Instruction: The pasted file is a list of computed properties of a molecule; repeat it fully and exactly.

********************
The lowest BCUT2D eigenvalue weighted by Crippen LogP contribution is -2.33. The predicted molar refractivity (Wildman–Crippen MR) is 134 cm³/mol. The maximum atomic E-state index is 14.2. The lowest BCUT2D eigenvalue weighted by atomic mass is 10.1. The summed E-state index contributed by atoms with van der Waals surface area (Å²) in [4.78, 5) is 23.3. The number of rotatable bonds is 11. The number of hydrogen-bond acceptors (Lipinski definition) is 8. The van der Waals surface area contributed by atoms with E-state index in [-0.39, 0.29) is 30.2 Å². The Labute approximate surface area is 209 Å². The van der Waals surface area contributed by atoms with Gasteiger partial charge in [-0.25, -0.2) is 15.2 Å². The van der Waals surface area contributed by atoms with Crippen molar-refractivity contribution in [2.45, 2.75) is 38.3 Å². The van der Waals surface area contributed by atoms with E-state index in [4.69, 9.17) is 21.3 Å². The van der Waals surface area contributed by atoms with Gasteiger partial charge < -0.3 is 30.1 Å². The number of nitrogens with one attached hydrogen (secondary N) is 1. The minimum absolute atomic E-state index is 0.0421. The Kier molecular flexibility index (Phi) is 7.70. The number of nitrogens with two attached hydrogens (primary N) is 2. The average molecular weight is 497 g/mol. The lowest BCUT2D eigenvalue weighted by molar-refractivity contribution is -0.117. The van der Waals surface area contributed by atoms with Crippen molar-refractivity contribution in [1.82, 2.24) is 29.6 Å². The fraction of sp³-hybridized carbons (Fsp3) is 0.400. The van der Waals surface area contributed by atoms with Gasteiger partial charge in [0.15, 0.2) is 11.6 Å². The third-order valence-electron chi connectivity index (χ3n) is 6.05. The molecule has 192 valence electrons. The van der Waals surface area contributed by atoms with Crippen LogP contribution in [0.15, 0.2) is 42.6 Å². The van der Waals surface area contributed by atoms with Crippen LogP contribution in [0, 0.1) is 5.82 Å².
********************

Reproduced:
The lowest BCUT2D eigenvalue weighted by Crippen LogP contribution is -2.33. The predicted molar refractivity (Wildman–Crippen MR) is 134 cm³/mol. The maximum atomic E-state index is 14.2. The lowest BCUT2D eigenvalue weighted by atomic mass is 10.1. The summed E-state index contributed by atoms with van der Waals surface area (Å²) in [4.78, 5) is 23.3. The number of rotatable bonds is 11. The number of hydrogen-bond acceptors (Lipinski definition) is 8. The van der Waals surface area contributed by atoms with E-state index in [-0.39, 0.29) is 30.2 Å². The Labute approximate surface area is 209 Å². The van der Waals surface area contributed by atoms with Gasteiger partial charge in [-0.25, -0.2) is 15.2 Å². The van der Waals surface area contributed by atoms with Crippen molar-refractivity contribution in [2.45, 2.75) is 38.3 Å². The van der Waals surface area contributed by atoms with E-state index in [4.69, 9.17) is 21.3 Å². The van der Waals surface area contributed by atoms with Gasteiger partial charge < -0.3 is 30.1 Å². The number of nitrogens with one attached hydrogen (secondary N) is 1. The minimum absolute atomic E-state index is 0.0421. The Kier molecular flexibility index (Phi) is 7.70. The number of nitrogens with two attached hydrogens (primary N) is 2. The average molecular weight is 497 g/mol. The lowest BCUT2D eigenvalue weighted by molar-refractivity contribution is -0.117. The van der Waals surface area contributed by atoms with Crippen molar-refractivity contribution in [1.82, 2.24) is 29.6 Å². The fraction of sp³-hybridized carbons (Fsp3) is 0.400. The van der Waals surface area contributed by atoms with Gasteiger partial charge in [0.15, 0.2) is 11.6 Å². The third-order valence-electron chi connectivity index (χ3n) is 6.05. The molecule has 192 valence electrons. The van der Waals surface area contributed by atoms with Crippen LogP contribution in [0.15, 0.2) is 42.6 Å². The van der Waals surface area contributed by atoms with Crippen LogP contribution in [0, 0.1) is 5.82 Å².